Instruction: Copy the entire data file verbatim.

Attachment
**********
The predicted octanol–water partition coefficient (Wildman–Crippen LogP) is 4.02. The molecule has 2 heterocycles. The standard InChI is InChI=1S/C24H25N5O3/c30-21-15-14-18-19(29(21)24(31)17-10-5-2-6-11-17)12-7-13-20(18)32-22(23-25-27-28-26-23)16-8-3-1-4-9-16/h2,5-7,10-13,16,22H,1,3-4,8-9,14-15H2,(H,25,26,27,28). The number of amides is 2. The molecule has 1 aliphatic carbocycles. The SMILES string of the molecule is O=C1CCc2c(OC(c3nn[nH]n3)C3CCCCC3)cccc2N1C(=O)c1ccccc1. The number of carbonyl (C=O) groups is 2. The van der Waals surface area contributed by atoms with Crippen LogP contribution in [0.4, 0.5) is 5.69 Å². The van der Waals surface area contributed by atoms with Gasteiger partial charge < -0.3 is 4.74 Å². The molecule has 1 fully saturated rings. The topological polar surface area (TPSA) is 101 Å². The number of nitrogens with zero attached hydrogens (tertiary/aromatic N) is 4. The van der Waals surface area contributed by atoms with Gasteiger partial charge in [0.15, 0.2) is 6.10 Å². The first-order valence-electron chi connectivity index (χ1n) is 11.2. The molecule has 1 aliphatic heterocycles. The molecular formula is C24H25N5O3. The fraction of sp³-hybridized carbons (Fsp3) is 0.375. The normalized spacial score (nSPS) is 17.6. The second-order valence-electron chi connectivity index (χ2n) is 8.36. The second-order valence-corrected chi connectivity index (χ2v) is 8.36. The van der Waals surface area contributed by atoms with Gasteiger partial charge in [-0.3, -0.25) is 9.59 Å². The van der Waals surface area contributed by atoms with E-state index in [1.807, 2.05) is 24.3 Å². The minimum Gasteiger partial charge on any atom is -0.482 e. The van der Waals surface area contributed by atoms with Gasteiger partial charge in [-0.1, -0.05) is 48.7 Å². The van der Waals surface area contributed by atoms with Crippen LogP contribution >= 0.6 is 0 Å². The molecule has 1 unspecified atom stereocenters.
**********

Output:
The predicted octanol–water partition coefficient (Wildman–Crippen LogP) is 4.02. The molecule has 2 heterocycles. The standard InChI is InChI=1S/C24H25N5O3/c30-21-15-14-18-19(29(21)24(31)17-10-5-2-6-11-17)12-7-13-20(18)32-22(23-25-27-28-26-23)16-8-3-1-4-9-16/h2,5-7,10-13,16,22H,1,3-4,8-9,14-15H2,(H,25,26,27,28). The number of amides is 2. The molecule has 1 aliphatic carbocycles. The SMILES string of the molecule is O=C1CCc2c(OC(c3nn[nH]n3)C3CCCCC3)cccc2N1C(=O)c1ccccc1. The number of carbonyl (C=O) groups is 2. The van der Waals surface area contributed by atoms with Crippen LogP contribution in [0.4, 0.5) is 5.69 Å². The van der Waals surface area contributed by atoms with Gasteiger partial charge < -0.3 is 4.74 Å². The molecule has 1 fully saturated rings. The topological polar surface area (TPSA) is 101 Å². The number of nitrogens with zero attached hydrogens (tertiary/aromatic N) is 4. The van der Waals surface area contributed by atoms with Gasteiger partial charge in [0.15, 0.2) is 6.10 Å². The first-order valence-electron chi connectivity index (χ1n) is 11.2. The molecule has 1 aliphatic heterocycles. The molecular formula is C24H25N5O3. The fraction of sp³-hybridized carbons (Fsp3) is 0.375. The normalized spacial score (nSPS) is 17.6. The second-order valence-electron chi connectivity index (χ2n) is 8.36. The second-order valence-corrected chi connectivity index (χ2v) is 8.36. The van der Waals surface area contributed by atoms with Gasteiger partial charge in [-0.3, -0.25) is 9.59 Å². The van der Waals surface area contributed by atoms with E-state index in [1.807, 2.05) is 24.3 Å². The minimum Gasteiger partial charge on any atom is -0.482 e. The van der Waals surface area contributed by atoms with Gasteiger partial charge in [-0.1, -0.05) is 48.7 Å². The van der Waals surface area contributed by atoms with Crippen LogP contribution >= 0.6 is 0 Å². The molecule has 1 unspecified atom stereocenters.